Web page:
The guideline provides paperless office tools that can be used in offices such as use of applications, use of online collaborative tools such as emails for communicating and sharing, storing documents and information electronically, implementing high-speed scanners and network printers that connects computers over a network and accepts printing from multiple computers.

The guideline also provide quick tips such as printing one copy of the finalised document, scan it and circulated via email, reuse or printing on both sides of the paper, creating or distributing publications electronically and employing office intranet solutions that allow open or password-protected access to documents, presentations, or database through an office network, among others.

The guideline further provides strategies to go paperless in critical areas in government offices such as procurement services, administration and finance services, human resource management and development services, policy programme and planning services, and project management and implementation services.

Government initiatives such as implementing the use of Google Apps for official correspondence and documents sharing are in place and e-government initiatives such as Government to Citizen (G2C), Government-to-Government (G2G) and Government to Business (G2B) are already in the agenda for the 11th Plan.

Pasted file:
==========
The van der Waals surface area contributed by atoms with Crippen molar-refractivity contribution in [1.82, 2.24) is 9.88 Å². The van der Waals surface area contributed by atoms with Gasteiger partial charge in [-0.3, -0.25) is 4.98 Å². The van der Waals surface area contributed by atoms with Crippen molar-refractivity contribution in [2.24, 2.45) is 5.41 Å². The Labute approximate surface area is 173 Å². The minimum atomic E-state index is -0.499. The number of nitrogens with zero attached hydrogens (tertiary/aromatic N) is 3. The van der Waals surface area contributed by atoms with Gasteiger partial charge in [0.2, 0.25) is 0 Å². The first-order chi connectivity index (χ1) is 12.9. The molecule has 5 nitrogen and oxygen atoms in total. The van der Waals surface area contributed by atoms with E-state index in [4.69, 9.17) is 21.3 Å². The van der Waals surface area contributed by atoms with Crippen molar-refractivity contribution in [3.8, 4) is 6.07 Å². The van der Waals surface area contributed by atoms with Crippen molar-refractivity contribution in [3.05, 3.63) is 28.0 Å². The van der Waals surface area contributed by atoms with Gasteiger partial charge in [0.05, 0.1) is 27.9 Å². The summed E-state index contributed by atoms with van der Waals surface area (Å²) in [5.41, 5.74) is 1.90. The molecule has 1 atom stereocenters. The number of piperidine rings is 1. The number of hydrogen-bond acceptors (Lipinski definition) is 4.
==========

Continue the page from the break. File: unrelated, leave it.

According to the guideline, technological difficulties (such as system stability, network stability and reliability), human capacity (not having technological skills), data security and the based policy and laws are seen as some of the challenges for going completely paperless.

However, going paperless can bring many benefits such as saving money, boosting productivity, saving space, making documentation and information sharing easier, enhancing public service delivery, keeping personal information secure, helping the environment and making an eco-friendly office, among others.

Thinley Zangmo

0 replies

Leave a Reply

Want to join the discussion?
Feel free to contribute!

Leave a Reply